"In my other films, I have tried to probe the relationship between one person and another--most often, their love relationship, the fragility of their feelings, and so on. But in this film, none of these themes matters. Here, the relationship is between an individual and reality--those things that are around him. There are no love stories in this film, even though we see relations between men and women. The experience of the protagonist is not a sentimental nor an amorous one but rather, one regarding his relationship with the world, with the things he finds in front of him. He is a photographer. One day, he photographs two people in a park, an element of reality that appears real. And it is. But reality has a quality of freedom about it that is hard to explain. This film, perhaps, is like Zen; the moment you explain it, you betray it. I mean, a film you can explain in words, is not a real film."
4 years 4 months ago
Big A2's avatar

Big A2

@ClassicLady: This is hardly representative of the whole decade's output.
10 years 5 months ago
Cornelius P.'s avatar

Cornelius P.

Pretty good little movie, although I was somewhat disappointed with the simplistic ending that apparently amazed several cinephiles I've discussed with; I guess I expected a more conscious approach from my fellow colleague Michelangelo.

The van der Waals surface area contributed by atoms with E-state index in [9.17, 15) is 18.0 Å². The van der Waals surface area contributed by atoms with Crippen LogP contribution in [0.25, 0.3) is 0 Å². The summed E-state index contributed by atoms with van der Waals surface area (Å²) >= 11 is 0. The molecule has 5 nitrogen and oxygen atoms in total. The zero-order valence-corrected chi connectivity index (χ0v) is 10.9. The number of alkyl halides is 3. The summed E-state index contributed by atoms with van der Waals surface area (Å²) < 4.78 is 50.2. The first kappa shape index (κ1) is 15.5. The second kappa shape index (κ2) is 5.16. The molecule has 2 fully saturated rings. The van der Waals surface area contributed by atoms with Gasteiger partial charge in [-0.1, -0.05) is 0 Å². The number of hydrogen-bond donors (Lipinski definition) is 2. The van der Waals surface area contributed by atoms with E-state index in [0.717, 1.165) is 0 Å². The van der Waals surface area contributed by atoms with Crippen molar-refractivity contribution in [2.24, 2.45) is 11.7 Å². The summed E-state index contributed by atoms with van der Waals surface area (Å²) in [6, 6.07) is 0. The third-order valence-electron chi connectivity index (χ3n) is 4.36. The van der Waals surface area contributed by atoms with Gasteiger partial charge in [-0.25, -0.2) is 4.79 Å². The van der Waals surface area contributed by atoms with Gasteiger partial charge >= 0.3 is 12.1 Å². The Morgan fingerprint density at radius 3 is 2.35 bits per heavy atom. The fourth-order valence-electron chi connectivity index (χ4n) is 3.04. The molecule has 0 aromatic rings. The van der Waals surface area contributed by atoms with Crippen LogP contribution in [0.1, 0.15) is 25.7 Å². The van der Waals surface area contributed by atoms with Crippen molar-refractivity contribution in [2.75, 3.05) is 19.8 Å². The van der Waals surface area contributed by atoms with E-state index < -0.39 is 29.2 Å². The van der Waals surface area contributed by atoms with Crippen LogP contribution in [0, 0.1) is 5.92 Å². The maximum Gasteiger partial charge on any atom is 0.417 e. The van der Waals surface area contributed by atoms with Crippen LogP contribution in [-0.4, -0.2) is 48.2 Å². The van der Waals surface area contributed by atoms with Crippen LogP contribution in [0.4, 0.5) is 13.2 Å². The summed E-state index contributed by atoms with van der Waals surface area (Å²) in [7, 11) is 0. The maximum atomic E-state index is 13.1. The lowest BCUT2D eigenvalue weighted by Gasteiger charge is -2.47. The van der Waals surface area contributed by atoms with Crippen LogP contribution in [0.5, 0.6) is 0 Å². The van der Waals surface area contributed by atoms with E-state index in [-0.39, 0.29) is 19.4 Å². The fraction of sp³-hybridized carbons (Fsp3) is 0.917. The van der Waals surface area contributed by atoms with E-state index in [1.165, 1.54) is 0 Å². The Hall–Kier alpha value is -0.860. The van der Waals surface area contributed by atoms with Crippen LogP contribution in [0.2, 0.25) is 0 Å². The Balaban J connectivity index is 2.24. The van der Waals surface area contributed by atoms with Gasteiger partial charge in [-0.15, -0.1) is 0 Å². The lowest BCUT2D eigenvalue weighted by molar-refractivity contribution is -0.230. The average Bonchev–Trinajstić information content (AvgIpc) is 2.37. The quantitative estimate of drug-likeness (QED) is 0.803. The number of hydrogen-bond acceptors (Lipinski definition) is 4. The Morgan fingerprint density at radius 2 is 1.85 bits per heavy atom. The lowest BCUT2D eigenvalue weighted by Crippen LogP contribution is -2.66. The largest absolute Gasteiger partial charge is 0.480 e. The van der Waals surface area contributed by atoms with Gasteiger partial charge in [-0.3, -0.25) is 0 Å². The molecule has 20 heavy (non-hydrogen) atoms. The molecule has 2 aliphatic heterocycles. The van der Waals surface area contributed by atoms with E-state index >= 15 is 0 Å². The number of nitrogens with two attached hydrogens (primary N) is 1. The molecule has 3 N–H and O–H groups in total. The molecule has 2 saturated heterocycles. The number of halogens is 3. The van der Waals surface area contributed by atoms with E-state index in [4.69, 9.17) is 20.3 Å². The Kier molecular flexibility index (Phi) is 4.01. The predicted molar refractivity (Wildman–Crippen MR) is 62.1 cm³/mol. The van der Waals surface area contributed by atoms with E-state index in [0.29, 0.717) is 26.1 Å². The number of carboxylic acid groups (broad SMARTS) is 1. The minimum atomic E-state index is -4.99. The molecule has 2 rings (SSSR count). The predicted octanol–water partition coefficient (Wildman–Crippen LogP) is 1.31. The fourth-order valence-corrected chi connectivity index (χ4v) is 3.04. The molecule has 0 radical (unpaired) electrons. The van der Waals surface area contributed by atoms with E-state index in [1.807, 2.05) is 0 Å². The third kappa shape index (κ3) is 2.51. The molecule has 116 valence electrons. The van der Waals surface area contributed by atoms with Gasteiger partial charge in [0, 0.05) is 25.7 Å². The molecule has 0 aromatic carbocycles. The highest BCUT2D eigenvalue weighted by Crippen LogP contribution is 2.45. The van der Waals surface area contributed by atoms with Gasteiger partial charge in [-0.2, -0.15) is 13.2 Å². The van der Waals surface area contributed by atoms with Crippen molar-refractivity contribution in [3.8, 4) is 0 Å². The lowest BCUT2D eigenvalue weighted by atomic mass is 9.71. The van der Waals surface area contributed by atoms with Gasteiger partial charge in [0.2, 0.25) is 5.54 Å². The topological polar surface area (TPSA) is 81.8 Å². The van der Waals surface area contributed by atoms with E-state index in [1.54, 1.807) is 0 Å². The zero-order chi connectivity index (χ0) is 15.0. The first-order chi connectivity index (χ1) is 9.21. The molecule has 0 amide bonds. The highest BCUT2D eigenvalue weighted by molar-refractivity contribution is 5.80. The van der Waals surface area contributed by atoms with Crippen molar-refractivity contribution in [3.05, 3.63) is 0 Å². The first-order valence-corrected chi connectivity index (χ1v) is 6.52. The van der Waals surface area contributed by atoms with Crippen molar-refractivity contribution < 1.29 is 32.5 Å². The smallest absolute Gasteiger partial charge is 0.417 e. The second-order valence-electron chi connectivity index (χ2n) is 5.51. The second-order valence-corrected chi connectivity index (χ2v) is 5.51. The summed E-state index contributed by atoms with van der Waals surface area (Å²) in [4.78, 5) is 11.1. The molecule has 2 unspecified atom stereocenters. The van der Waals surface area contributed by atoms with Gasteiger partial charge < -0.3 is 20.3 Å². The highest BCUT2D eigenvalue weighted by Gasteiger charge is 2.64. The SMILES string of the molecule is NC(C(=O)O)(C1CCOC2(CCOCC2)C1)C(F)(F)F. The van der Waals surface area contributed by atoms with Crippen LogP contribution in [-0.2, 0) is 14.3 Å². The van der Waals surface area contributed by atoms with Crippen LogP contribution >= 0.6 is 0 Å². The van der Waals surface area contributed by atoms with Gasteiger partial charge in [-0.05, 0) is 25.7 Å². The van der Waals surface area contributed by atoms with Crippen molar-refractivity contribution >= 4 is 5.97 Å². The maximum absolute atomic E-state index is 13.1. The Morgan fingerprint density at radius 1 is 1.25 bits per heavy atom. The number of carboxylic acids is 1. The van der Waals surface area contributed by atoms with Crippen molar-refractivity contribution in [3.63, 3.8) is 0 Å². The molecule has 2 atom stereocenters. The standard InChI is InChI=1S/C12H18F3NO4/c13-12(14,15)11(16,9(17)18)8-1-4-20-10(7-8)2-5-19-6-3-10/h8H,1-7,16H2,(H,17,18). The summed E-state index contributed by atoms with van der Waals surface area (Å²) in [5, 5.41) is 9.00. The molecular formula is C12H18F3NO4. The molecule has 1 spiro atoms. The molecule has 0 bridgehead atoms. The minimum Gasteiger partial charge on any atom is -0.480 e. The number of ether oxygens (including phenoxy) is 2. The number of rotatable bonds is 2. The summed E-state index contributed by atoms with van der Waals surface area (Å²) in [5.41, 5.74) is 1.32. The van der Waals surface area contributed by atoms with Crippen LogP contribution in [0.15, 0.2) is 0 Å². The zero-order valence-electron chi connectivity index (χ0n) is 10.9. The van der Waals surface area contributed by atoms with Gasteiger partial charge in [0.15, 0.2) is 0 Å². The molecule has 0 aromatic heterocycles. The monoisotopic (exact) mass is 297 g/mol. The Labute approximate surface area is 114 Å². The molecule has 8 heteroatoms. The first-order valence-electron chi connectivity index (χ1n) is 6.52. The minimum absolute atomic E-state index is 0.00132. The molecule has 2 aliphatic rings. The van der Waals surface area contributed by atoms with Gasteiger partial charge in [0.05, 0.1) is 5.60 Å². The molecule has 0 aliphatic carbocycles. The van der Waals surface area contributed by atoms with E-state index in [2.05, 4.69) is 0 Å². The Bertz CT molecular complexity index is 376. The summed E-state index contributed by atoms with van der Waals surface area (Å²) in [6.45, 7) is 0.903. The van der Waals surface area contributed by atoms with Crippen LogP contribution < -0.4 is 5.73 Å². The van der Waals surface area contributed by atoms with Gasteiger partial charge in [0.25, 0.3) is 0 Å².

Thank you.
10 years ago
dajmasta94's avatar


Was expecting a murder mystery and got a whole hell of a lot more. There's so many layers to this, It's a film that leaves you thinking about it long after viewing and I look forward to revisiting it and mulling it over again and again. To anyone that watches this and is baffled by it's inclusion of a plot and subsequent lack of focus on that plot...Pay attention to how all of these side threads mirror the themes of reality vs interpretation and the blending of those two things by way of art. It's quite beautiful.
4 years 1 month ago
Jumping Elephant's avatar

Jumping Elephant

Mind-blowing cinema.
11 years 5 months ago
Dieguito's avatar


Mind blowing Antonioni indeed! Just how I like it!
9 years 9 months ago
carpetdemon's avatar


I've heard this is the movie where the archetype fashion photographer comes from. Is archetype the right word here? Someone please correct me if I'm wrong.
Also, a great movie that you don't have to watch the whole way through to thoroughly enjoy. It's my type of film.
11 years 2 months ago
Clintmwells's avatar


Some very beautiful and thought provoking imagery. The Yardbirds scene is very fascinating.

But ultimately, the many reviews claiming this film is long and boring are unfortunately accurate.

It's worth a single viewing if only for the snapshot of the 60's. 5/10
5 years 11 months ago
CaptYamato's avatar


Watched it last night. Great film. Wasn't expecting it to be so entertaining.
11 years ago
nicolaskrizan's avatar


the closer you get, the less you see

10 years 7 months ago
Warrison's avatar


for me there was to much focus on everything but the story and was left with an 'empty' feeling.
10 years 9 months ago
kurvduam's avatar


(removed by mod: please post in English)
5 years 11 months ago
chryzsh's avatar


One of the worst movies I have ever seen in my life.
6 years 8 months ago